The troublesome negotiations on the fiscal stimulus extension do not inspire much confidence on a spending bill for fiscal year 2021, which starts on October 1. Instead, reports are that Pelosi and Mnuchin have reached an agreement on a clean continuing resolution. At least this would prevent a federal government shutdown. However, a collapse of this deal cannot be ruled out if gridlock on the stimulus package continues. Fortunately, the debt ceiling won’t come into play until next year (August 1, 2021).

Going into the elections without a new fiscal stimulus package while economic data are deteriorating would be a big risk for both Democrats and Republicans, so we are likely to see a modest deal before that. But we may have to wait for economic data to deteriorate to move both sides into action. The extension of fiscal stimulus may become even more important in Q4 as the funds from Trump’s executive order on unemployment benefits will run out. But even if a new fiscal stimulus package passes Congress, it will be late and modest. So it remains to be seen if it will be enough to sustain the recovery.

Tough on China

As the elections are approaching and President Trump remains behind his Democratic challenger Biden, and criticism of Trump’s handling of the Covid-19 outbreak and the protests against racial injustice is rising, the Trump administration is getting more hostile toward China. Hardly surprising as governments often find a foreign enemy when things at home are not going as planned. What’s more, while the US is heavily polarized on domestic topics, there is a broad consensus that China is a problem. According to the Pew Center, the percentage of survey respondents who say they have an unfavorable opinion of China has risen in the last 15 years from a minority to a majority. And – as we pointed out in the August Monthly Outlook – this is true of Democrats and Republicans, even though Republicans always score higher than Democrats on this topic. Nevertheless, in the most recent survey in June 2020, 68% of Democrats and 83% of Republicans indicated having an unfavorable opinion of China. In the inaugural survey in 2005 this was only 34% and 39%, respectively (see Figure 2).

Figure 2: Negative opinions of China
Figure 2: Negative opinions of ChinaSource: Pew Research Center, Survey June 16-July 14, 2020

 This explains why Trump and Biden are trying to show who is the toughest on China. We addressed Biden’s agenda on China in the June Monthly Outlook and concluded that the tensions between China and the US would not disappear with a Biden presidency in 2021. After decades of being naive and complacent about China, Americans are finally seeing that they are up against a formidable adversary that is not playing by US rules.

The ‘rigged elections’ of 2020

The peaceful transfer of power after elections is a crucial test for any democracy, especially for a heavily polarized society. Therefore it is important that the leaders of the competing factions show restraint against each other and respect for the outcome of the electoral process. However, in an interview with Fox News, broadcast on July 19, President Trump refused to say if he would accept the result if Biden won in November. In fact, he has been claiming that mail-in ballots are rigged for months. What’s more, on July 30 –the same day that the BEA published the biggest decline in US GDP on record– he tweeted that the elections should be delayed because “with universal mail-in voting … 2020 will be the most inaccurate & fraudulent election in history.” While Republicans pushed back against Trump’s suggestion, the President is undermining the legitimacy of the election outcome.

What’s more, the US election results are expected to come in slowly in November. In terms of the outcome, we are looking at election week(s) rather than an Election Day.  Since the outcome is likely to be contested, the uncertainty may last even longer. This will only amplify the ongoing civil unrest.

With polarized electorates that believe in their own narratives this perception of the 2020 elections may get hold of a substantial segment of the US population. This then hurts the perceived legitimacy of the elections and the US President that will be inaugurated on January 20, 2021. Meanwhile, foreign adversaries such as the Russians, Chinese and Iranians, are likely to amplify the mutual distrust through cyber warfare. As we concluded in Civil unrest, no matter who wins the elections, the turbulence in US politics and society is not likely to pass. In fact, what we are seeing now may be only the beginning.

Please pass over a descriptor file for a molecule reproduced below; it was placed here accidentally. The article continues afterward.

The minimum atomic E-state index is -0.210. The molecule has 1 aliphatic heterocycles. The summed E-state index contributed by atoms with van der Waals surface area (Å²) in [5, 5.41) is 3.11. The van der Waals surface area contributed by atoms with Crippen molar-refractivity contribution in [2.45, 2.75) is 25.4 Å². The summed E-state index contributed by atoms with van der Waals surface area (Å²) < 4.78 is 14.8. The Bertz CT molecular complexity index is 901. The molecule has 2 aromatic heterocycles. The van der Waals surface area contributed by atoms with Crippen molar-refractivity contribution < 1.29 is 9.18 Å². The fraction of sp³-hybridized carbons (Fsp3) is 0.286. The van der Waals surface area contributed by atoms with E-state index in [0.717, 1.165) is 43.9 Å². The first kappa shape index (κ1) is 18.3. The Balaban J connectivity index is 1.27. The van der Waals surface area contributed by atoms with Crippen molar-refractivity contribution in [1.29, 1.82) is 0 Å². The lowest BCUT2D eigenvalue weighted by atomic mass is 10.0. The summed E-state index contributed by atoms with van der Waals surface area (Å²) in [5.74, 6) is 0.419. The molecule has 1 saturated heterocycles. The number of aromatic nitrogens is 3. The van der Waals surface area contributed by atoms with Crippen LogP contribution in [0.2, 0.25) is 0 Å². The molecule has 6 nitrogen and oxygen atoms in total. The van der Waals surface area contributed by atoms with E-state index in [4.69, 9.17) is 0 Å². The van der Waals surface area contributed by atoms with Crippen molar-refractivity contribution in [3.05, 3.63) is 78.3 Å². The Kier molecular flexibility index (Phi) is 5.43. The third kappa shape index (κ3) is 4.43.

Toxic cocktail

A second wave of Covid-19, contested elections, civil unrest and escalating tensions with China could provide a toxic cocktail for the final quarter of the year. Meanwhile, the next fiscal stimulus is late and may be too modest. All of this at a time that businesses are finding out whether they can survive in the reopened economy and aggregate demand has been severely damaged. This explains our expectation of another economic contraction –or at least a substantial slowdown– in Q4.

A second wave of Covid-19 would undermine the recovery. The failure to get the first wave of Covid-19 under control is a failure of US institutions, as we argued in our special report Civil unrest. Protests in the streets reveal a polarized society and a lack of trust in institutions that predates the outbreak of the virus. The elections in November are putting the country under additional stress, both at home and abroad. President Trump has already framed the elections as ‘rigged’ and has taken sides in the civil unrest. The ‘Trump troops’ have already been active in a number of cities run by Democratic mayors, and could return at a larger scale for the elections. Meanwhile the geopolitical tensions with China are escalating. No matter who wins the elections, the civil unrest is not likely to pass. Nor are the tensions with China. While America is polarized on domestic politics, it is increasingly unified in its suspicion of China. Contested elections combined with civil unrest and increasing political violence could deal a serious blow to economic confidence. This could be amplified by escalating tensions with China.

In fact, we expect this toxic cocktail in Q4 to cause a temporary setback in the recovery, leading to -0.8% GDP growth (quarter-on-quarter, at an annualized rate) in the final quarter of the year. So our baseline scenario is a modest contraction in Q4 (a W-shape in the level of GDP), but we expect at least a substantial slowdown in Q4 (a W-shape in GDP growth). A significant setback in the economic recovery would force the Fed to rethink its monetary policy stance. This could even force the Fed beyond forward guidance. Given the Fed’s aversion to negative rates, the next logical step would be yield curve control. For the economy, financial markets and society as a whole we should expect turbulence ahead.

Philip Marey
RaboResearch Global Economics & Markets Rabobank KEO
+31 30 71 21437